There is an interesting example of what might happen with the legislation in future. Recently I listened to a report from the Minister for Finance claiming the costs of the debacle of taking moneys from vulnerable patients in nursing homes might have to be met by cuts in the education budget. This is waving a threatening stick, saying that if demands for rights-based legislation go too far, funding will be taken from others more needy. Immediately this exposes the absence of the acceptance of the principle of right-based legislation. The Minister of State is as familiar as I am with the extraordinary convolutions of people who assess and then handle the appeal process. Take the following scenario. After a liaison officer has prepared an assessment claim, one may wish to bring an appeal through the system proposed in the Bill. First, the liaison officer, or as many as the chief executive may decide, will offer his or her opinion on the case to the chief executive. The liaison officer, who enjoys his or her position at the whim and bid of the chief executive officer, is involved in an assessment that is neither free nor independent. It does not satisfy the basic principle of seeking another opinion. The necessary distance between the original opinion and the revised opinion does not exist. In any event, there is no question of changing the original assessment unless the circumstances of the individual involved are drastically altered. It is a representation of what we know already to be a less than satisfactory appeals process.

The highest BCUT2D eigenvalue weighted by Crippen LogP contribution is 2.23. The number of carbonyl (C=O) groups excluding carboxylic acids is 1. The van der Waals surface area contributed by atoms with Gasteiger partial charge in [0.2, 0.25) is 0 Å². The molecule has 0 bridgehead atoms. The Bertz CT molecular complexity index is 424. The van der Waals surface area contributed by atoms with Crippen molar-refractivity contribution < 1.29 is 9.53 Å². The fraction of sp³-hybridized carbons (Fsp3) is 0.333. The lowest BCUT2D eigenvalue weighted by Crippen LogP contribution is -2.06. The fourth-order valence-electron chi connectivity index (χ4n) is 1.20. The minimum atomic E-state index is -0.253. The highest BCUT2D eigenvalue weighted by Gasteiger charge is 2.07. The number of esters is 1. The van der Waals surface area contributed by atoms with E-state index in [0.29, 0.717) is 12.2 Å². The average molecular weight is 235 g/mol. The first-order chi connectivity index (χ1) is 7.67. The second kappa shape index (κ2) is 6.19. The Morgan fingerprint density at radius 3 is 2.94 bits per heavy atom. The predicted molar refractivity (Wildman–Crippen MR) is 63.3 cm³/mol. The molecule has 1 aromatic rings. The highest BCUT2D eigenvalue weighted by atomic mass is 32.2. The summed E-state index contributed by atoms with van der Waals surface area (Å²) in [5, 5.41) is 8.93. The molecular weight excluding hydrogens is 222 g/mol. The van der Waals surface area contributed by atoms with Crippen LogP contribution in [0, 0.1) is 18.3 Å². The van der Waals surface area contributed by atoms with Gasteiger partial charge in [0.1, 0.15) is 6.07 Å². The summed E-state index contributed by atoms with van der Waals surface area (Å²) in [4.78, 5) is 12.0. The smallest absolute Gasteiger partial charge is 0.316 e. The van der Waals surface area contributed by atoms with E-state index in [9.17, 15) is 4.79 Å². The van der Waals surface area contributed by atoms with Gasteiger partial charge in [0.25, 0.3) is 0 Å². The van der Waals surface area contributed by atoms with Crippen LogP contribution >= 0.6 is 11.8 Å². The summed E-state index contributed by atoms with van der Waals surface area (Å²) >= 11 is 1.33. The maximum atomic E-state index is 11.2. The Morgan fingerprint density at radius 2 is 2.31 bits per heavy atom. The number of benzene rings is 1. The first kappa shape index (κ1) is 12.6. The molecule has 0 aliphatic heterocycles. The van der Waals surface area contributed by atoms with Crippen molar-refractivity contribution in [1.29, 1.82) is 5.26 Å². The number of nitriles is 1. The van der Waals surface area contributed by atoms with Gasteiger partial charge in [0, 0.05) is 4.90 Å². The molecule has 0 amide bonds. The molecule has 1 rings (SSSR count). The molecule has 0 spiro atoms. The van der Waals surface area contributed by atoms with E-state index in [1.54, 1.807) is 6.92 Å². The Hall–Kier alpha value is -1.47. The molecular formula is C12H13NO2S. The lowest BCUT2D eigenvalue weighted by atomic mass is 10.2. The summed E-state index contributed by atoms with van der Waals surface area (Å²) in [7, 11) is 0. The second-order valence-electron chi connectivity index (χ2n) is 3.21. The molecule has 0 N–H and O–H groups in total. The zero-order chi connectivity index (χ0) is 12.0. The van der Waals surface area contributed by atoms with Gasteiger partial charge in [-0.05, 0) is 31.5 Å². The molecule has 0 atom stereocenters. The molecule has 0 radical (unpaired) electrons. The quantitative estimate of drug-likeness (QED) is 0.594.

I would be glad to be corrected, if I am wrong, about my argument concerning epilepsy, but I can think of other examples. The term “enduring” and the concept of permanent disability is a nonsense when referring to those who have suffered strokes or are recovering from them. All one knows is what one needs at the time. One cannot say if one is permanently disabled or otherwise. [286] There is an issue of accessing evaluations. The appeals mechanism is flawed. Section 19 is reminiscent of section 47 of the previous Bill, and is a nod at abolishing what would have been the full function of a judicial review in the courts. In section 19, it was decided that an appeal could not be frustrated on a point of law. It states “an appeal to a court shall not lie against a determination of the appeals officer other than an appeal on a point of law to the High Court”. The substantive matter, therefore, cannot be brought to court. One loses that right regarding the full statement in the court at the price of what is accepted in the Bill. It behoves us as legislators to look precisely at what is on offer in the Bill.